I think people are saying APC is dead because another opcode cache was included in PHP 5.5 and APC has not seen a release since 2012.

https://en.wikipedia.org/wiki/List_of_PHP_accelerators#Alter... http://pecl.php.net/package/apc


There is still a need for a ucache (in addition to built in opcode cache)... although a lot of high traffic WP sites are turning to redis over memcache for this.


Ah gotcha. The ol' "it's old so it must be dead" way of thinking. That makes sense. Thanks.


WordPress is slow by design! I have managed to create a blogging engine (in PHP) that it only takes 2ms to create the page dynamically (without caching) from the database + ~20ms for Nginx to serve it.

One might argue that my engine does not have as much features... and you are right.

Incase you are interested: SunSed.com


WordPress is rather big, having more than 200K function calls on a typical request to a blog post. However, when using the default Twenty Fifteen theme, the performance is not that bad, as you can see from http://ldr.io/1cbbomp (VPS server with 3CPUs and 4GB of RAM).

I've just checked your blogging engine and it looks very minimalistic. I like it.


Thank you! Yes you are right! WordPress is huge! but not everyone need all the functionality... let's just say 10% of current WordPress users just need a simple blogging platform without all the widgets... then I think 1K function calls should be enough!

Anyway, I love WordPress and do not compare my hubby project with 10 years of 1000+ developers time!


It's a bit like saying "I've done something completely different and it's much faster".

Anyway, sunsed looks cool.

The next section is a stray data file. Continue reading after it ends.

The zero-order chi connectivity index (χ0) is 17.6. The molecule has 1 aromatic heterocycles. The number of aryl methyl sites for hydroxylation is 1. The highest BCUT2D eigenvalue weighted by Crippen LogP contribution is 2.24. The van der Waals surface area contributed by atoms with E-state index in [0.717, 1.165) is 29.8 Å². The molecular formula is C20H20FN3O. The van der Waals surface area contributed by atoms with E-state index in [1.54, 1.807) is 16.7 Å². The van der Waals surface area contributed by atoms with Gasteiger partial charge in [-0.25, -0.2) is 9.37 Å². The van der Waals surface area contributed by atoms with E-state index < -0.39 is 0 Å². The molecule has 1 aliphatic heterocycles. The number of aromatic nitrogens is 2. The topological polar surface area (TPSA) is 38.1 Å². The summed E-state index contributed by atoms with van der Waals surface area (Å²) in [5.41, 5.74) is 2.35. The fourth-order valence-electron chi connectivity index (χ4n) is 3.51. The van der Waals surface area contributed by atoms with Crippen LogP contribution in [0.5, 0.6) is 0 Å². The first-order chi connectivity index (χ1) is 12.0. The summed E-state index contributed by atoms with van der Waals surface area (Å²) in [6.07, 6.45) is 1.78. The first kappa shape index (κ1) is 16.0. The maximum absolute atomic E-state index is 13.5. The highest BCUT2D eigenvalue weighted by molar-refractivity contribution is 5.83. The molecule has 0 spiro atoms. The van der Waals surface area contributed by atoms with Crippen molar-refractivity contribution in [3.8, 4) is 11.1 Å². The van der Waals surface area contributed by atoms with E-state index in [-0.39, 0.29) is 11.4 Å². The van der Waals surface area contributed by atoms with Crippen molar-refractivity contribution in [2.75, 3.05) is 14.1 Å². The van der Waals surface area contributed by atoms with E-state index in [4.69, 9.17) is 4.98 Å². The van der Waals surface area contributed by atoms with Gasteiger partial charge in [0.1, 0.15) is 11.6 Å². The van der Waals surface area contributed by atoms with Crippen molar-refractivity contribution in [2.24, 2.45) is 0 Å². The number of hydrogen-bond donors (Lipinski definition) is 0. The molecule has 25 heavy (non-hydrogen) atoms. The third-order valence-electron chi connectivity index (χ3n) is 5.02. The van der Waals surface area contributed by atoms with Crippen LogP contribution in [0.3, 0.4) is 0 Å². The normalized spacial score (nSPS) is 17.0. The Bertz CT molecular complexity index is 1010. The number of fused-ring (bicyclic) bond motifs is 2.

You are right! Thank you for the complement!


You can do faster than that as well if you use C++ - I can render pages dynamically in 0.1 ms or so.


templates are mostly not the problem, even on python, when you use jinja templates getting generated really fast. However the problem mostly comes through the database. A single page view could hit like 10 queries.


Yeah. Avoid the database, just read from RAM :)


That's it the main bottleneck is Database calls!


Looks outdated. APC cache is no longer, for instance.


Author here. The figure depicting the workings of APC cache was just an example of how opcode caching in PHP works. The thesis was published just today.


Bratislava! Partizanske here. Just moved here from the United States (NJ). I'm going to give this a good read. Thanks!


Howdy! If you want to replicate the load testing on your server(s), use my Ansible Playbooks: https://github.com/lamosty/wordpress-ansible (part of the work).




Guidelines | FAQ | Support | API | Security | Lists | Bookmarklet | Legal | Apply to YC | Contact

Search: